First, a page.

SCVMM depends on a number of permissions being available to operate correctly. Some are user and computer account related, others are group policies. Both are outlined below. Keep in mind that although you may have set up permissions correctly at some point during the install, things may have changed. It is not uncommon for an organization to create GPOs that strip computer objects from groups on local machines. It is also not uncommon that the SCVMM installation process is unable to add objects to the required groups on install due to unforeseen permission issues. Take the time to double check the settings below on all of your SCVMM systems and you may find that strange issues you are experiencing are resolved.
Local security groups on the SCVMM Server
· Group ‘Administrators’ should have the SCVMM Server ‘Computer Object’ as a member, and the Domain Account that is specified during operations in the SCVMM Admin Console
· Group ‘Virtual Machine Manager Servers’ the SCVMM Server ‘Computer Object’ as a member
Note: If you need to add a machine accounts, make sure you go to ’Object types’ and check ‘Computers’. Then add it as <domain>\<machinename>$
Local security groups on an SCVMM Host
· Group ‘Administrators’ should have the SCVMM Server ‘Computer Object’ as a member
· Group ‘Virtual Machine Manager Servers’ should have the SCVMM Server ‘Computer Object’ as a member
Local security groups on the Source P2V machine
· Group ‘Administrators’ should have the same User Account as the credentials specified in the SCVMM Admin Console during the P2V process
Group Policy Rights
There is not a complied list of rights that are required due to the complexity of rights specified in group policies and the ability to lock down individual registry keys and file system directories. Instead, I have provided a method for comparing current machine group policy rights to those that are applied by default during Windows installation. If you find that there are a number of items more restrictive on your server than in the default policy, consider moving this machine to an OU of its own and blocking inheritance of group policies. This may correct the issue. If rights have been stamped onto the machine, it may be necessary to re-apply the default group policy settings created during Windows installation. Even if this is not an acceptable resolution, at least you will know with confidence that it is restricted rights that are breaking SCVMM. You can then start adding the rights that you find important back until you find that you have broken SCVMM again. You’ll have to live without enabling this restriction once found. If you have a development environment it is strongly suggested that you perform testing there instead of in production.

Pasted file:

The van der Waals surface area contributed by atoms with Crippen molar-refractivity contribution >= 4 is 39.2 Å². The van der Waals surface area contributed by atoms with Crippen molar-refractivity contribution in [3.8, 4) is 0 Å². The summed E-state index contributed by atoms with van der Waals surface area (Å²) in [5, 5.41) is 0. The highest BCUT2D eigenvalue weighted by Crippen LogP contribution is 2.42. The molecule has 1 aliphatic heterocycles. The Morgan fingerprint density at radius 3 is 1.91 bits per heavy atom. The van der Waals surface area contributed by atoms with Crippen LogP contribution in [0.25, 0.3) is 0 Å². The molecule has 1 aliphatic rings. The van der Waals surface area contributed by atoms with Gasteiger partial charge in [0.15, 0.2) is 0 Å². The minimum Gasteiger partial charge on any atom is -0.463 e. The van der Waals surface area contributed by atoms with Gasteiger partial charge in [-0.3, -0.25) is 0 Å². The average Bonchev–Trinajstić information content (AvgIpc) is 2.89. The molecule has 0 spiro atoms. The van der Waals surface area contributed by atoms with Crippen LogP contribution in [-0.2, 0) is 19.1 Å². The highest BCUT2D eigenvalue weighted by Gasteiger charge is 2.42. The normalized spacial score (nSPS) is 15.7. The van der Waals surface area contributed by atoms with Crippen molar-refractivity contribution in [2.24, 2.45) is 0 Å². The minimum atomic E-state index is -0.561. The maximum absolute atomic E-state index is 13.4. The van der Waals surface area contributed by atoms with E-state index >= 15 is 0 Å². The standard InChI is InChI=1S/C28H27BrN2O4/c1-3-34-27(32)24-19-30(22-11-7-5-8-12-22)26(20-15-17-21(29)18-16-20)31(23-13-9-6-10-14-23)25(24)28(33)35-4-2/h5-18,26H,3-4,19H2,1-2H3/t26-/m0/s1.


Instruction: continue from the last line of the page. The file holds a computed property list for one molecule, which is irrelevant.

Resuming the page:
Steps to Analyze and Configure (Apply) Security Templates
This first section will collect data for review. No changes will be made to the server. Make sure you are logged into the domain, not locally. This may take a few minutes to run.
1 – Start> Run> mmc.exe
2 – File> Add/Remove Snap-in…
3 – Add…> Security Configuration and Analysis> Add…> Close> OK
4 – Right click ‘Security Configuration and Analysis’ and select ‘Open Database’.
A – Create a new temporary database named ‘test.sdb’ and click ‘Open’ (do not re-use one of your temporary databases. Make test1.sdb and so on)
B – When prompted for ‘Import Template’ select ‘C:\Windows\Security\Templates\setup security.inf’ and click ‘Open’
C – If you were not prompted for ‘Import Template’, right click ‘Security Configuration and Analysis’ and select C:\Windows\Security\Templates\setup security.inf’
– If this is a Domain Controller, use ‘securedc.inf’ instead
B – When prompted for ‘Import Template’ select ‘C:\Windows\inf\setup security.inf’ and click ‘Open’
C – If you were not prompted for ‘Import Template’, right click ‘Security Configuration and Analysis’ and select C:\Windows\inf\deftsv.inf’
– If this is a Domain Controller, use ‘deftdc.inf’ instead
5 – Right click ‘Security Configuration and Analysis’ and select ‘Analyze computer now’
6 – Browse to a location to save the Error Log so you can find it later, give it a descriptive name if you like, and click ‘OK’
7 – This log file will show the differences between the default security template applied during Windows setup, and what is currently in place. Note that there will be two sources of rights settings: local and domain. It may be necessary to review domain policies that are making security changes that are incompatible with SCVMM.
For further reading and information
Analyze and configure security
Configure local computer security
Your Guide to Group Policy Troubleshooting